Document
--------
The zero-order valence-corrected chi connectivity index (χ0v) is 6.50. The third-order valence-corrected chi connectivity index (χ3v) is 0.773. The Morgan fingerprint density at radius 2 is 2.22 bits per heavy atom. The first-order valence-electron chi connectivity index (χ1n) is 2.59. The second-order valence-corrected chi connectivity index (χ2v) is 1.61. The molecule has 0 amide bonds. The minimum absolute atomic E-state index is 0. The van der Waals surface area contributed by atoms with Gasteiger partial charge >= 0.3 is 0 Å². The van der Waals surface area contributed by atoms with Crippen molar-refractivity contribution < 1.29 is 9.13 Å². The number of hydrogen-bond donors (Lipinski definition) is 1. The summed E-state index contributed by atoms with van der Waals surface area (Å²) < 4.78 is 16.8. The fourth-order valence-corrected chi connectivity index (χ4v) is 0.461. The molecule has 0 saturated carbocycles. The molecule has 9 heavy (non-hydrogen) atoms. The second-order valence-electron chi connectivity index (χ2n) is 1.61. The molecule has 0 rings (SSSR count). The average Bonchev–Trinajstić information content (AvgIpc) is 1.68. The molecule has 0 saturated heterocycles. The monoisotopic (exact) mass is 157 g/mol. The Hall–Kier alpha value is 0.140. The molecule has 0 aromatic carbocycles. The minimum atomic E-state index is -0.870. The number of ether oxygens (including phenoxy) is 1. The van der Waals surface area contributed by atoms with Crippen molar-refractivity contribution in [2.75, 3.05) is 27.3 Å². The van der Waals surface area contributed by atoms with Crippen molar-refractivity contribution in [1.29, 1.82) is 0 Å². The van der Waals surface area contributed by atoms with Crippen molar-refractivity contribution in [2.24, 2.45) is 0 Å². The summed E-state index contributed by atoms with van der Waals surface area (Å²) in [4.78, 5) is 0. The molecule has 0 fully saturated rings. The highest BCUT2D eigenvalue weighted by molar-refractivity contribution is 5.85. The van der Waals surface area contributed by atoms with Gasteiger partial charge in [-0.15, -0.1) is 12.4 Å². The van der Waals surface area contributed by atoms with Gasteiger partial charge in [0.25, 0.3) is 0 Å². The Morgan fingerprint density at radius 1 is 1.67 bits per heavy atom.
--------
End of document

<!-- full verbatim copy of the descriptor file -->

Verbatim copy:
The zero-order valence-corrected chi connectivity index (χ0v) is 6.50. The third-order valence-corrected chi connectivity index (χ3v) is 0.773. The Morgan fingerprint density at radius 2 is 2.22 bits per heavy atom. The first-order valence-electron chi connectivity index (χ1n) is 2.59. The second-order valence-corrected chi connectivity index (χ2v) is 1.61. The molecule has 0 amide bonds. The minimum absolute atomic E-state index is 0. The van der Waals surface area contributed by atoms with Gasteiger partial charge >= 0.3 is 0 Å². The van der Waals surface area contributed by atoms with Crippen molar-refractivity contribution < 1.29 is 9.13 Å². The number of hydrogen-bond donors (Lipinski definition) is 1. The summed E-state index contributed by atoms with van der Waals surface area (Å²) < 4.78 is 16.8. The fourth-order valence-corrected chi connectivity index (χ4v) is 0.461. The molecule has 0 saturated carbocycles. The molecule has 9 heavy (non-hydrogen) atoms. The second-order valence-electron chi connectivity index (χ2n) is 1.61. The molecule has 0 rings (SSSR count). The average Bonchev–Trinajstić information content (AvgIpc) is 1.68. The molecule has 0 saturated heterocycles. The monoisotopic (exact) mass is 157 g/mol. The Hall–Kier alpha value is 0.140. The molecule has 0 aromatic carbocycles. The minimum atomic E-state index is -0.870. The number of ether oxygens (including phenoxy) is 1. The van der Waals surface area contributed by atoms with Crippen molar-refractivity contribution in [2.75, 3.05) is 27.3 Å². The van der Waals surface area contributed by atoms with Crippen molar-refractivity contribution in [1.29, 1.82) is 0 Å². The van der Waals surface area contributed by atoms with Crippen molar-refractivity contribution in [2.24, 2.45) is 0 Å². The summed E-state index contributed by atoms with van der Waals surface area (Å²) in [4.78, 5) is 0. The molecule has 0 fully saturated rings. The highest BCUT2D eigenvalue weighted by molar-refractivity contribution is 5.85. The van der Waals surface area contributed by atoms with Gasteiger partial charge in [-0.15, -0.1) is 12.4 Å². The van der Waals surface area contributed by atoms with Gasteiger partial charge in [0.25, 0.3) is 0 Å². The Morgan fingerprint density at radius 1 is 1.67 bits per heavy atom.